Legacy of the Daleks.

Books  John Peel's Legacy of the Daleks is something of a guilty pleasure. Like listening to Heat Radio, you know that it' s inherently crap, that you really shouldn't but something good happens and you put your fears aside and you know you can survive (that's right -- I am listening to Heat as I write this and Mariah Carey has just been on -- there's a hero if you look inside your heart you know). Just to be spoilery, and friends it's going to be one of those reviews, there's really no need for the appearance of Susan on a post Dalek Invasion of Earth Earth or a rationalisation for how the Delgado Master went all mushy in time for The Deadly Assassin. But having sat through the final few episodes of the fourth season of 24 recently I've suddenly a real taste for gratuitous last minute cameos by popular characters. Now that I've established that this is going to shockingly a sort of alright review (I know -- I can't believe it either) perhaps I should begin with what doesn't work.

Sam's missing. We understand. But is there a reason why she don't get so much as a cameo in this book? If this had been a television story and the actress had gone off to have a baby/drug treatment/holiday in Cromer it would have made perfect sense. Even when Gillian Anderson's pregancy became an issue in The X-Files and Agent Scully was abducted, the writers kept cutting back to her to increase the tension. I think that knowing that the character wasn't too popular amongst fans the series editor and Peel decided to show us what it would be like not have her around. A sort of experiment in absense making the heart grow stronger. But I really like Sam. There are mysteries surrounding her which I'm excited for them to reveal and for her not so much as looking soulfully out of an airlock is a real shame.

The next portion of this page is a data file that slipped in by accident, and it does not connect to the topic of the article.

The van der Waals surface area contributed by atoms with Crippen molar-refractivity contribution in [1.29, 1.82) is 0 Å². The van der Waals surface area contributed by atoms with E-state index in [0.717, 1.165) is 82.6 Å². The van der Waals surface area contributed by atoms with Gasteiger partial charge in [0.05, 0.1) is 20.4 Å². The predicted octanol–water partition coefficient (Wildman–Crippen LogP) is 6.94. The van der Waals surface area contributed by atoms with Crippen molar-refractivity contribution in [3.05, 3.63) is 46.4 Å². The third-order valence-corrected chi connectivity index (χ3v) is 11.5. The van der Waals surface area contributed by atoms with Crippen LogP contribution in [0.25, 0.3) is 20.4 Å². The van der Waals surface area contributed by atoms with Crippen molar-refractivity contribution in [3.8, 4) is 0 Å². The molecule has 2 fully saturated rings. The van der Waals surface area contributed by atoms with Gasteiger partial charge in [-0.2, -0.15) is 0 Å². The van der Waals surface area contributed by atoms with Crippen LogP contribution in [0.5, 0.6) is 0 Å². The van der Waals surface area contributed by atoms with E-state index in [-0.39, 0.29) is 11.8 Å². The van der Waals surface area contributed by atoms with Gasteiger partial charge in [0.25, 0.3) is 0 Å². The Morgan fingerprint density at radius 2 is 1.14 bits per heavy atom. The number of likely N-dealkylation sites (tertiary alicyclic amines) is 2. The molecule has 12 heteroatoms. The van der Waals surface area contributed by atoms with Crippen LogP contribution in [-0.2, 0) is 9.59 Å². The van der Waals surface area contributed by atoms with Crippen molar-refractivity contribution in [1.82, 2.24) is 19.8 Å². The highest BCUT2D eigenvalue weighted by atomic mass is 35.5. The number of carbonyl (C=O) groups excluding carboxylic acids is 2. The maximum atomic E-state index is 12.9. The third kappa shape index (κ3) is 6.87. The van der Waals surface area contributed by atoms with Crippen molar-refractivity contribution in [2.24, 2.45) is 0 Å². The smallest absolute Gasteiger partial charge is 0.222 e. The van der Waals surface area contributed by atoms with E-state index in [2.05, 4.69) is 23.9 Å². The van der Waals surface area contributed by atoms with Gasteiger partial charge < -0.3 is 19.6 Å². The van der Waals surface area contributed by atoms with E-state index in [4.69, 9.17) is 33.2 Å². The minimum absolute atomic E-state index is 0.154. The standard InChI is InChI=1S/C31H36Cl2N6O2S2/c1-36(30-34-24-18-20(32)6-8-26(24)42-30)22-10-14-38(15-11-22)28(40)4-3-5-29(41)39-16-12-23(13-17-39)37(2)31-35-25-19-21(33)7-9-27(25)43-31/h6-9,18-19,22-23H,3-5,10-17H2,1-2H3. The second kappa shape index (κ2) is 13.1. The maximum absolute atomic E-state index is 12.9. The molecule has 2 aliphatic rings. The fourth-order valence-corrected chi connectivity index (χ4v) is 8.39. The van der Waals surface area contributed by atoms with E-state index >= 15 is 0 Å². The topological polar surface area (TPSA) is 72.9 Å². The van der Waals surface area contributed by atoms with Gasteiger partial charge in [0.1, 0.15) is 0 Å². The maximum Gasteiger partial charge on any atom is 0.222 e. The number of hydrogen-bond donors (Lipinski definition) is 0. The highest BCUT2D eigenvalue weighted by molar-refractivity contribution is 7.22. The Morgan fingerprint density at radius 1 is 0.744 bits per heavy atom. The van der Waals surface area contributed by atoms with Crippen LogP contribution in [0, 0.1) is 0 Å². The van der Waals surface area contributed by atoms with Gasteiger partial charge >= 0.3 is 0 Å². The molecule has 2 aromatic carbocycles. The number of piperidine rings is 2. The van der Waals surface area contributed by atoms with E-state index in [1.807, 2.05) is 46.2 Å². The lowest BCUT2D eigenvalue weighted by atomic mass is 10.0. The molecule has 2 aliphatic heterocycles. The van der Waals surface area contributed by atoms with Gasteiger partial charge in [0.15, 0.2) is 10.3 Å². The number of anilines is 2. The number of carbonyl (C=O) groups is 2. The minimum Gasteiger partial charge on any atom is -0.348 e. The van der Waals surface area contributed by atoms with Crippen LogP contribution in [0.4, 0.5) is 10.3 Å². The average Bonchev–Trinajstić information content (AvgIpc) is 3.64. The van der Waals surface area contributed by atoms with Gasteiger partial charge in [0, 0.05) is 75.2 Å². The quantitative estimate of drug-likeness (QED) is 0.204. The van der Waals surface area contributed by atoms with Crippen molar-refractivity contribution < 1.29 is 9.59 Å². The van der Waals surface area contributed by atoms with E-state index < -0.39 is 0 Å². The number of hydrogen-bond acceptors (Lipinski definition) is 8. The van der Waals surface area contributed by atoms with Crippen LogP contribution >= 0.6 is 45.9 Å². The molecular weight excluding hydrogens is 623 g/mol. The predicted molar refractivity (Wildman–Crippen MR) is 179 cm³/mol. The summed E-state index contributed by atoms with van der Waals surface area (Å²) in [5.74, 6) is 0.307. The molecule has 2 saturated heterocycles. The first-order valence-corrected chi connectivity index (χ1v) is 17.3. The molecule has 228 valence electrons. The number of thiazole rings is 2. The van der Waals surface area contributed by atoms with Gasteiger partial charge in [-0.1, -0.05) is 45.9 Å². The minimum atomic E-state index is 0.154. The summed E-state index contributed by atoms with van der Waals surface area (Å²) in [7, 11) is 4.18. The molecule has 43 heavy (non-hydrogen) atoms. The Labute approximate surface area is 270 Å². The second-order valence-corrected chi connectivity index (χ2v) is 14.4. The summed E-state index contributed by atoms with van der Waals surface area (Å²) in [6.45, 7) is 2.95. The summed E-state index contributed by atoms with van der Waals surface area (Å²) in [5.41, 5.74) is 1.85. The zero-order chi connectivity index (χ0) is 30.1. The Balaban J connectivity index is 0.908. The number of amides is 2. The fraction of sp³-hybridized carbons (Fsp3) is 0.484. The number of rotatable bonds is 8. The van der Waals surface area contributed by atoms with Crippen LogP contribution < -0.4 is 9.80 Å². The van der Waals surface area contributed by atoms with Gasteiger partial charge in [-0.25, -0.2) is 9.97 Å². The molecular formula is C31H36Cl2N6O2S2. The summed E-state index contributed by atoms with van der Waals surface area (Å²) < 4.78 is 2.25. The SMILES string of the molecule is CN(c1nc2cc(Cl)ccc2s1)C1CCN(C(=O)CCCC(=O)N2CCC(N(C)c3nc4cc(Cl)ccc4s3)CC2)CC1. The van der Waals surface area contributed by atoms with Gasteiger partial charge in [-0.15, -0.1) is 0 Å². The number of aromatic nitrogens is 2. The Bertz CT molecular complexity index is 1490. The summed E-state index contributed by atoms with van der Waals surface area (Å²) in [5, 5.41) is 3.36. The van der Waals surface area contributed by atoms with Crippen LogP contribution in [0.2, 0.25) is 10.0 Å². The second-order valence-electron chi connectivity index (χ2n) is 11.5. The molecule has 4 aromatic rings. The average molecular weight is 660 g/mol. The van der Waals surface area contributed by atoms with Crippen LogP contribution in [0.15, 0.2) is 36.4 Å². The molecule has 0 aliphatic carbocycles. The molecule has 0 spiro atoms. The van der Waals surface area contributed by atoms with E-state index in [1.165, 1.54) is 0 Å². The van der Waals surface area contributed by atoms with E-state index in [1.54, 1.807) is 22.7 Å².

The Doctor. Something I'm slowly realising about Eighth is that in these early days with only the tv movie and McGann's previous roles to work from the portrayal inevitably changes from book to book. Much of the time you can imagine a person being at the centre of the story and then something like this novel pops in and spoils things for two hundred and fifty odd pages. He sounds about right here in his vernacular but his behaviour is just eccentric. The TARDIS lands on Earth for the umpteenth time because y'know Sam might be there (although surely the last place he saw her might have been the best idea but as I said, Sam's missing; we understand. Maybe next book he'll get a clue). He opens the TARDIS doors and walks face to face into an armoured knight. The usual behaviour would be to step cautiously. Instead he invites her in for dinner and gives her a bed for the night before walking into London with her and blabbing on like a demented Tom Baker about being a timelord ... blah blah blah ... I've fought the Ice Warriors y'know. It's perfectly natural that the knight might think he has another agenda.